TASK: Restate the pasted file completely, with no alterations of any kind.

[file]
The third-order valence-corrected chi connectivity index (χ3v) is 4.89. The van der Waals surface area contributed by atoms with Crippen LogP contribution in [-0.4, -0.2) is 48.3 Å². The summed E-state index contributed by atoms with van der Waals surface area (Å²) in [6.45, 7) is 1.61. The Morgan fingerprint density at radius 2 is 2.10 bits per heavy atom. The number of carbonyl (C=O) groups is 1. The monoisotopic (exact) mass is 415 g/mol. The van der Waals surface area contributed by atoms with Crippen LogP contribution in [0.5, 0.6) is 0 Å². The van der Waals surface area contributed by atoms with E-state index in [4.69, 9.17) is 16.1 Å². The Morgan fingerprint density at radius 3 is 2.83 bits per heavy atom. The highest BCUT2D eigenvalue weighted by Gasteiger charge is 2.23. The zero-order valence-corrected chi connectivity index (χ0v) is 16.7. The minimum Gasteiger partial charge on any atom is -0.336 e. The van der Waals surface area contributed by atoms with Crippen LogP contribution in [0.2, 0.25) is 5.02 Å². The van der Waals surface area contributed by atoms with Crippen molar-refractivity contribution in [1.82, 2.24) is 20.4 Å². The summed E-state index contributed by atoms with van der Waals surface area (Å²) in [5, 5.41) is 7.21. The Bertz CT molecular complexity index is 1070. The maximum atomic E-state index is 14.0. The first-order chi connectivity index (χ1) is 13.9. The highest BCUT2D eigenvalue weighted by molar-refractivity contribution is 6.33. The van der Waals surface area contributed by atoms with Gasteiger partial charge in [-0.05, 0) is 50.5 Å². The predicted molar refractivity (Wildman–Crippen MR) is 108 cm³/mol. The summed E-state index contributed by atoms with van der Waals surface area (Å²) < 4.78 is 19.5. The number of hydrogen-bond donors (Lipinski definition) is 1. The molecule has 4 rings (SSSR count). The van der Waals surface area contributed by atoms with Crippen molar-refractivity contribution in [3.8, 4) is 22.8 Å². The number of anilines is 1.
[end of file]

The third-order valence-corrected chi connectivity index (χ3v) is 4.89. The van der Waals surface area contributed by atoms with Crippen LogP contribution in [-0.4, -0.2) is 48.3 Å². The summed E-state index contributed by atoms with van der Waals surface area (Å²) in [6.45, 7) is 1.61. The Morgan fingerprint density at radius 2 is 2.10 bits per heavy atom. The number of carbonyl (C=O) groups is 1. The monoisotopic (exact) mass is 415 g/mol. The van der Waals surface area contributed by atoms with Crippen LogP contribution in [0.5, 0.6) is 0 Å². The van der Waals surface area contributed by atoms with E-state index in [4.69, 9.17) is 16.1 Å². The Morgan fingerprint density at radius 3 is 2.83 bits per heavy atom. The highest BCUT2D eigenvalue weighted by Gasteiger charge is 2.23. The zero-order valence-corrected chi connectivity index (χ0v) is 16.7. The minimum Gasteiger partial charge on any atom is -0.336 e. The van der Waals surface area contributed by atoms with Crippen LogP contribution in [0.2, 0.25) is 5.02 Å². The van der Waals surface area contributed by atoms with Crippen molar-refractivity contribution in [1.82, 2.24) is 20.4 Å². The summed E-state index contributed by atoms with van der Waals surface area (Å²) in [5, 5.41) is 7.21. The Bertz CT molecular complexity index is 1070. The maximum atomic E-state index is 14.0. The first-order chi connectivity index (χ1) is 13.9. The highest BCUT2D eigenvalue weighted by molar-refractivity contribution is 6.33. The van der Waals surface area contributed by atoms with Gasteiger partial charge in [-0.05, 0) is 50.5 Å². The predicted molar refractivity (Wildman–Crippen MR) is 108 cm³/mol. The summed E-state index contributed by atoms with van der Waals surface area (Å²) < 4.78 is 19.5. The number of hydrogen-bond donors (Lipinski definition) is 1. The molecule has 4 rings (SSSR count). The van der Waals surface area contributed by atoms with Crippen molar-refractivity contribution in [3.8, 4) is 22.8 Å². The number of anilines is 1.